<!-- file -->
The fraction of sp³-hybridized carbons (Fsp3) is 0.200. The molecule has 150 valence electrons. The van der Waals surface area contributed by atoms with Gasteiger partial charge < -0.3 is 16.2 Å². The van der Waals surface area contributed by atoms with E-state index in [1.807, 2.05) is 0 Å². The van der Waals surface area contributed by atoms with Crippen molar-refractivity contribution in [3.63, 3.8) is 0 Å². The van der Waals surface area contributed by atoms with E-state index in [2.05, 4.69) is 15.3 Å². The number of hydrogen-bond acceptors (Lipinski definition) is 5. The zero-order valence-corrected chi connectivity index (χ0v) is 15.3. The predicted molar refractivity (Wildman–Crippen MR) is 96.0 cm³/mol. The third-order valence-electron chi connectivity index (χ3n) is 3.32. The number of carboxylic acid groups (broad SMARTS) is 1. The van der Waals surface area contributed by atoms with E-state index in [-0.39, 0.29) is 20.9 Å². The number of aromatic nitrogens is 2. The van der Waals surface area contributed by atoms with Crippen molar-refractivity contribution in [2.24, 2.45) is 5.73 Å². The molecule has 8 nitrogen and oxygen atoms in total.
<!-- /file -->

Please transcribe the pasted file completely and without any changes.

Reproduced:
The fraction of sp³-hybridized carbons (Fsp3) is 0.200. The molecule has 150 valence electrons. The van der Waals surface area contributed by atoms with Gasteiger partial charge < -0.3 is 16.2 Å². The van der Waals surface area contributed by atoms with E-state index in [1.807, 2.05) is 0 Å². The van der Waals surface area contributed by atoms with Crippen molar-refractivity contribution in [3.63, 3.8) is 0 Å². The van der Waals surface area contributed by atoms with E-state index in [2.05, 4.69) is 15.3 Å². The number of hydrogen-bond acceptors (Lipinski definition) is 5. The zero-order valence-corrected chi connectivity index (χ0v) is 15.3. The predicted molar refractivity (Wildman–Crippen MR) is 96.0 cm³/mol. The third-order valence-electron chi connectivity index (χ3n) is 3.32. The number of carboxylic acid groups (broad SMARTS) is 1. The van der Waals surface area contributed by atoms with E-state index in [-0.39, 0.29) is 20.9 Å². The number of aromatic nitrogens is 2. The van der Waals surface area contributed by atoms with Crippen molar-refractivity contribution in [2.24, 2.45) is 5.73 Å². The molecule has 8 nitrogen and oxygen atoms in total.